Adaptations and Modifications

Adaptations and Modifications

The individualization of instruction is an important part of special education. Instruction and schoolwork are tailored to the needs of the child. Sometimes a student may need to have changes made in class work or routines because of his or her disability. Modifications can be made to:

  • what a child is taught, and/or
  • how a child works at school.

Sometimes people get confused about what it means to have a modification and what it means to have an accommodation. Usually a modification means a change in what is being taught to or expected from the student. Making an assignment easier so the student is not doing the same level of work as other students is an example of a modification. An accommodation is a change that helps a student overcome or work around the disability. Allowing a student who has trouble writing to give his answers orally is an example of an accommodation. This student is still expected to know the same material and answer the same questions as fully as the other students, but he doesn’t have to write his answers to show that he knows the information.

What is most important to know about modifications and accommodations is that both are meant to help a child to learn. For example:

Jack is an 8th grade student who has learning disabilities in reading and writing. He is in a regular 8th grade class that is team-taught by a general education teacher and a special education teacher. Modifications and accommodations provided for Jack’s daily school routine (and when he takes state or district-wide tests) include the following:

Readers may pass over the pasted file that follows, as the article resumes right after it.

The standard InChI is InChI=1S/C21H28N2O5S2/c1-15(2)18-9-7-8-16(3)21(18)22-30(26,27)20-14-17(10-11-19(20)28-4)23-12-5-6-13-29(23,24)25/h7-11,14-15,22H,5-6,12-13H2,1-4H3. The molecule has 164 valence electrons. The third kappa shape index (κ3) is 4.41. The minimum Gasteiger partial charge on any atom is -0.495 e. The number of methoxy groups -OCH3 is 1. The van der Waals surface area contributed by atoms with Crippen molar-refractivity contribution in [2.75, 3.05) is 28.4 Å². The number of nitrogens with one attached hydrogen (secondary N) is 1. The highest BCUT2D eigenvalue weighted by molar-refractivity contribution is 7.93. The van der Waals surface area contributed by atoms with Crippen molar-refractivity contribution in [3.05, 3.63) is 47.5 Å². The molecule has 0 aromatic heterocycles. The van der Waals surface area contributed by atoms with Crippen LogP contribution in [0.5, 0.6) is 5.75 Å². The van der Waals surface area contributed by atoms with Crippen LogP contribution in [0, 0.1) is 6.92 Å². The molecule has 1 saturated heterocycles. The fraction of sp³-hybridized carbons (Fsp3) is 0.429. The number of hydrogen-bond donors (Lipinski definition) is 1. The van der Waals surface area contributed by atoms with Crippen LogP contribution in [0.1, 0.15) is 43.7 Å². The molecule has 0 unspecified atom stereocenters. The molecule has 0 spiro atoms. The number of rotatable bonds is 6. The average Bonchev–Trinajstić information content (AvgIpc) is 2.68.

1.      Jack will have shorter reading and writing assignments.

2.      Jack’s textbooks will be based upon the 8th grade curriculum but at his independent reading level (4th grade).

3.      Jack will have test questions read/explained to him, when he asks.

Modifications or accommodations are most often made in the following areas:

Scheduling. For example:

  • giving the student extra time to complete assignments or tests
  • breaking up testing over several days

Setting. For example:

  • working in a small group
  • working one-on-one with the teacher

Materials. For example:

  • providing audiotaped lectures or books
  • giving copies of teacher’s lecture notes
  • using large print books, Braille, or books on CD (digital text)

Instruction. For example:

  • reducing the difficulty of assignments
  • reducing the reading level
  • using a student/peer tutor

Student Response. For example:

  • allowing answers to be given orally or dictated
  • using a word processor for written work
  • using sign language, a communication device, Braille, or native language if it is not English.
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